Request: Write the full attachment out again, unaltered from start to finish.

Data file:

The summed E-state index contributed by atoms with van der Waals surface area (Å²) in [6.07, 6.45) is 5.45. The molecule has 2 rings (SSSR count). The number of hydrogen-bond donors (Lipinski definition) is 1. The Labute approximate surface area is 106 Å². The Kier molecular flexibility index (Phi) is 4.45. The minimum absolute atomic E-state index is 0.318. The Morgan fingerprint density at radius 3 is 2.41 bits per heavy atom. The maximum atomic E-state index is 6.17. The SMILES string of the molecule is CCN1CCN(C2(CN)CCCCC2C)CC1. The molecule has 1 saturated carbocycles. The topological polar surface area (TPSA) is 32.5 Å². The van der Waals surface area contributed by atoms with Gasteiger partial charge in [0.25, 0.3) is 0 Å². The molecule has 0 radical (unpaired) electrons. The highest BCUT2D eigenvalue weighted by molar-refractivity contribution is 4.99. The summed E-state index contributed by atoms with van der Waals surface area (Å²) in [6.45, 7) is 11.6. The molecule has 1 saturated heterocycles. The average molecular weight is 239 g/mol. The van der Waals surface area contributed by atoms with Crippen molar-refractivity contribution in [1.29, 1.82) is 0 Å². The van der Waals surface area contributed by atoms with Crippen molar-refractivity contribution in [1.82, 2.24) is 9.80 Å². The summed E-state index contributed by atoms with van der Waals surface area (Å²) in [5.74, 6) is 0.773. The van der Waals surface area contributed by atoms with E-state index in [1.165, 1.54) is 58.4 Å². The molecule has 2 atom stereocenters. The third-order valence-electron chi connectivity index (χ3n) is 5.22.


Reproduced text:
The summed E-state index contributed by atoms with van der Waals surface area (Å²) in [6.07, 6.45) is 5.45. The molecule has 2 rings (SSSR count). The number of hydrogen-bond donors (Lipinski definition) is 1. The Labute approximate surface area is 106 Å². The Kier molecular flexibility index (Phi) is 4.45. The minimum absolute atomic E-state index is 0.318. The Morgan fingerprint density at radius 3 is 2.41 bits per heavy atom. The maximum atomic E-state index is 6.17. The SMILES string of the molecule is CCN1CCN(C2(CN)CCCCC2C)CC1. The molecule has 1 saturated carbocycles. The topological polar surface area (TPSA) is 32.5 Å². The van der Waals surface area contributed by atoms with Gasteiger partial charge in [0.25, 0.3) is 0 Å². The molecule has 0 radical (unpaired) electrons. The highest BCUT2D eigenvalue weighted by molar-refractivity contribution is 4.99. The summed E-state index contributed by atoms with van der Waals surface area (Å²) in [6.45, 7) is 11.6. The molecule has 1 saturated heterocycles. The average molecular weight is 239 g/mol. The van der Waals surface area contributed by atoms with Crippen molar-refractivity contribution in [1.29, 1.82) is 0 Å². The van der Waals surface area contributed by atoms with Crippen molar-refractivity contribution in [1.82, 2.24) is 9.80 Å². The summed E-state index contributed by atoms with van der Waals surface area (Å²) in [5.74, 6) is 0.773. The van der Waals surface area contributed by atoms with E-state index in [1.165, 1.54) is 58.4 Å². The molecule has 2 atom stereocenters. The third-order valence-electron chi connectivity index (χ3n) is 5.22.